Nextdoor, a growing app for connecting people with their neighbors, wants to make those neighborhoods safer.
Public agencies such as police departments, sheriff's offices, fire departments and emergency management offices across the U.S. can now sign themselves up for the service, the company said Tuesday. Previously, some 350 public agencies across 250 cities had accounts on the site, but they were added manually by Nextdoor itself.
With the change, Nextdoor hopes to provide a new online channel where public agencies can provide safety and emergency-type information and alerts to their respective service areas. The move comes following feedback from users seeking an improved way to communicate with public safety officials using the service, said Nextdoor co-founder Sarah Leary, in an interview.
"There's been a strong interest in adding public safety officials to the conversation," she said.
Public agencies can now use Nextdoor to send targeted information to specific neighborhoods, groups of neighborhoods, or an entire city. Agencies can sign up for free at nextdoor.com/agency, upon which Nextdoor will verify them using public databases. Currently the company is allowing sign-ups for public safety agencies only.
Nextdoor calls itself a private social network for connecting with your community. Users must verify their address using one of several methods including postcard, credit card or a phone call, and can only post to the feed of their own neighborhood or surrounding areas. For some users, the site has become an important place to congregate online when something happens in the neighborhood. As a result, Nextdoor provides a hyper-local form of social networking different from Facebook or Twitter.
Local events, help wanted ads and recommendations are popular on the site, but there is also a wealth of information posted by its users revolving around safety and crime. On any given day users may post about burglaries, break-ins or public disturbances. These sorts of posts make it clear there's an opportunity for public safety officials to contribute in some way.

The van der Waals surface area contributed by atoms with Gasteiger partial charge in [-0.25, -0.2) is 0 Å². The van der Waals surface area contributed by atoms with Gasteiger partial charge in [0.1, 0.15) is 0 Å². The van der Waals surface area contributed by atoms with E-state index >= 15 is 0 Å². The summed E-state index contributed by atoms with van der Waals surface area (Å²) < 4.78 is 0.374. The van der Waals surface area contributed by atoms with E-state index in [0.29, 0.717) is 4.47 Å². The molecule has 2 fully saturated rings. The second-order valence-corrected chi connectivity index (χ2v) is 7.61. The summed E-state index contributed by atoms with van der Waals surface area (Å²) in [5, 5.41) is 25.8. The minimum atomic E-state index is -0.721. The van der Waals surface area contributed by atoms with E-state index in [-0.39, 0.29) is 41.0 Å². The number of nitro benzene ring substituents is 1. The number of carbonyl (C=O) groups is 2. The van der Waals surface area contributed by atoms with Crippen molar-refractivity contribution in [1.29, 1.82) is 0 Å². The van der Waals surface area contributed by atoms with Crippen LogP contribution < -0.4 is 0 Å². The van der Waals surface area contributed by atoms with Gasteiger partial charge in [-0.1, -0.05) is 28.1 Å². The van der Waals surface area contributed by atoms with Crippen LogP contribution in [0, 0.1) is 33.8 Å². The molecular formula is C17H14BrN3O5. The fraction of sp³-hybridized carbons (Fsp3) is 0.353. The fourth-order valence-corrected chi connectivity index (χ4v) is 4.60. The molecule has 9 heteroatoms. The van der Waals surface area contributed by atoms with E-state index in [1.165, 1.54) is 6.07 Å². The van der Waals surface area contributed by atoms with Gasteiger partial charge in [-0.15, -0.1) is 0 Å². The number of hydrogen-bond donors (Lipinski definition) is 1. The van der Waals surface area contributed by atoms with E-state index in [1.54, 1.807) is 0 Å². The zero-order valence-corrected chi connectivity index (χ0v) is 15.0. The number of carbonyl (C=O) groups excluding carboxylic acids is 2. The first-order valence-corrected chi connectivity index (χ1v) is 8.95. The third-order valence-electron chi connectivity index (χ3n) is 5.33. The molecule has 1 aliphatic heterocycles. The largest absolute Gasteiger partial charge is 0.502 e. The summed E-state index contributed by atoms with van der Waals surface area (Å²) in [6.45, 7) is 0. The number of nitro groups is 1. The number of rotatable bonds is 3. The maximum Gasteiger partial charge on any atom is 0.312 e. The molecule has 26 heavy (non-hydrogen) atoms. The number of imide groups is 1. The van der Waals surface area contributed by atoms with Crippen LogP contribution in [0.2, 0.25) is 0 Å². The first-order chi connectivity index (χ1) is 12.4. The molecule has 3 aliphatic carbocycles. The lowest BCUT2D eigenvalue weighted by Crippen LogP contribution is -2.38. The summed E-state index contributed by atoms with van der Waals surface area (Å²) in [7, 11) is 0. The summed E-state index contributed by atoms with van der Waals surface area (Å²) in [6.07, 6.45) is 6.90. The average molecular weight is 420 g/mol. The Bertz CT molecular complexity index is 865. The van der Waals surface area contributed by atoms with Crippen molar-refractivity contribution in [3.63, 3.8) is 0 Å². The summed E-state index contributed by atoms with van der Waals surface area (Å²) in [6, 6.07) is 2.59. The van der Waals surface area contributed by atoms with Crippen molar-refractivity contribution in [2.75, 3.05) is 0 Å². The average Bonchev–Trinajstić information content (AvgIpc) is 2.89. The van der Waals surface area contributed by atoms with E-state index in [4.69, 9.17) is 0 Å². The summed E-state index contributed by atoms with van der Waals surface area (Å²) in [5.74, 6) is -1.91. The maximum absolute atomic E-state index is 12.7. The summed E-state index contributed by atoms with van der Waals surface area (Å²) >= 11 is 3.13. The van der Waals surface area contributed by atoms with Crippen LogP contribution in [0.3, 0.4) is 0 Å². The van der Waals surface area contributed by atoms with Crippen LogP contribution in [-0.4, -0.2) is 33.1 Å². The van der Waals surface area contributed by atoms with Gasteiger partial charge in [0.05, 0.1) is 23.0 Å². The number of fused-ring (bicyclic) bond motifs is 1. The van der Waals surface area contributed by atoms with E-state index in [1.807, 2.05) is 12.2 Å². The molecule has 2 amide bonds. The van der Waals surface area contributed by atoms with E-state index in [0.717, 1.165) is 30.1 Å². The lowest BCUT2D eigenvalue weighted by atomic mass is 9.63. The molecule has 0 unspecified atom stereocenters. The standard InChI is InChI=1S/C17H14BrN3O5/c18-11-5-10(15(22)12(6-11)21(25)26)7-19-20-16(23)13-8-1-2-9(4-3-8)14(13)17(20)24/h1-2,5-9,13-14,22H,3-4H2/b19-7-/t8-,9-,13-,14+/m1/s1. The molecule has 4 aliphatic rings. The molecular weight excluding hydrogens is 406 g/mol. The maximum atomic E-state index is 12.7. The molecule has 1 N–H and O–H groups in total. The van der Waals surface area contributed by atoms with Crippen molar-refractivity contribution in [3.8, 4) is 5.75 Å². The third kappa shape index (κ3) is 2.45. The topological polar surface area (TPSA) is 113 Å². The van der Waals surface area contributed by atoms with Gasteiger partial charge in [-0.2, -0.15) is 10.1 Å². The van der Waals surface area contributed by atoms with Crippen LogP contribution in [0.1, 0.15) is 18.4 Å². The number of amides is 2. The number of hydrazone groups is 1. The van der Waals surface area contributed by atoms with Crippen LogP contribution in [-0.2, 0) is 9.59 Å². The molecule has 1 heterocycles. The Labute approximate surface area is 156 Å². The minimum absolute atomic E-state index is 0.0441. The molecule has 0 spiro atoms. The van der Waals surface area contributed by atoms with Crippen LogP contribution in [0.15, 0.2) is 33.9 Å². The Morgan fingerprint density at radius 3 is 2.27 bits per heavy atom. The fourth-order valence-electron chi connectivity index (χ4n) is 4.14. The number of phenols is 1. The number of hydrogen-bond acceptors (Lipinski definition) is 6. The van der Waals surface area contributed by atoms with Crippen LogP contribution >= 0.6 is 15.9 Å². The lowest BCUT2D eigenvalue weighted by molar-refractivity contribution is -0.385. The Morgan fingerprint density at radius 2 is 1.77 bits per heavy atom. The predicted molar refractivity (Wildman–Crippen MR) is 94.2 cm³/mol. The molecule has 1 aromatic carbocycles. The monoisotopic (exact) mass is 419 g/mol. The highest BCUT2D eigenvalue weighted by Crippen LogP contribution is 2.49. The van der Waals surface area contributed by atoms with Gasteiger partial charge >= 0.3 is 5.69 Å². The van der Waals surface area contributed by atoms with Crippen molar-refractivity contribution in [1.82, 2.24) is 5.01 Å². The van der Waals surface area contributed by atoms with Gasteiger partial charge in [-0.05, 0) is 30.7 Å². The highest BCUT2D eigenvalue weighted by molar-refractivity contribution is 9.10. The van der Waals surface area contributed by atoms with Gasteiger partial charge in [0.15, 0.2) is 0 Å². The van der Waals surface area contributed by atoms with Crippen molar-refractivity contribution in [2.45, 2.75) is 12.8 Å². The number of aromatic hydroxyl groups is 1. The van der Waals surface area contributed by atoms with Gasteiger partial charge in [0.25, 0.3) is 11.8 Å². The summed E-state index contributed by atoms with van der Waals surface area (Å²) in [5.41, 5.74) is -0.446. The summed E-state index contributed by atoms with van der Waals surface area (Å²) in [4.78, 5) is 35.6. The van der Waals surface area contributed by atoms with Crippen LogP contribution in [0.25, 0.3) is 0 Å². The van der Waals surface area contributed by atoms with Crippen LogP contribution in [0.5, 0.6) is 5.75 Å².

Whether the expansion really helps make communities safer likely depends on how well it's used by officers. Under the change, public agencies cannot see the conversations on the site between individual users. Instead, officials can post or send out alerts to their respective service areas, which will then be seen by regular users. From there, regular users can start talking and engage with the agency. Regular users can customize their settings to change how they're alerted when different agency posts go out. Users can also send private messages to agency officials.
Nextdoor is positioning the expansion more as a way to deliver public safety updates, crime reports and recommendations, and to help users engage with officials. It's not for officials to monitor the conversations of regular users on the site. In that way it respects users' privacy, Nextdoor's Leary said.
At least one member called Tuesday's expansion a good move. "Since I value the public safety tips and quick dissemination of information on Nextdoor, I'm very happy to have public safety agencies sign up as members," said a San Francisco resident.
Another user supported it, especially if police officers' posts are able to correct misinformation that sometimes spreads on the site. "It's important for them to have a voice in the conversation," said the user, who is involved with helping the San Francisco Police Department but beyond that preferred to remain anonymous.
But police officers also need to be careful not to post information that could interfere with open investigations, the member said. Posts about car break-ins, for instance, are common on Nextdoor. If police posted on that subject, it could give vandals useful information, if the vandals are also on Nextdoor, the person said.
Since last year, Nextdoor has more than doubled its coverage to more than 43,000 neighborhoods. Currently it has no ads.
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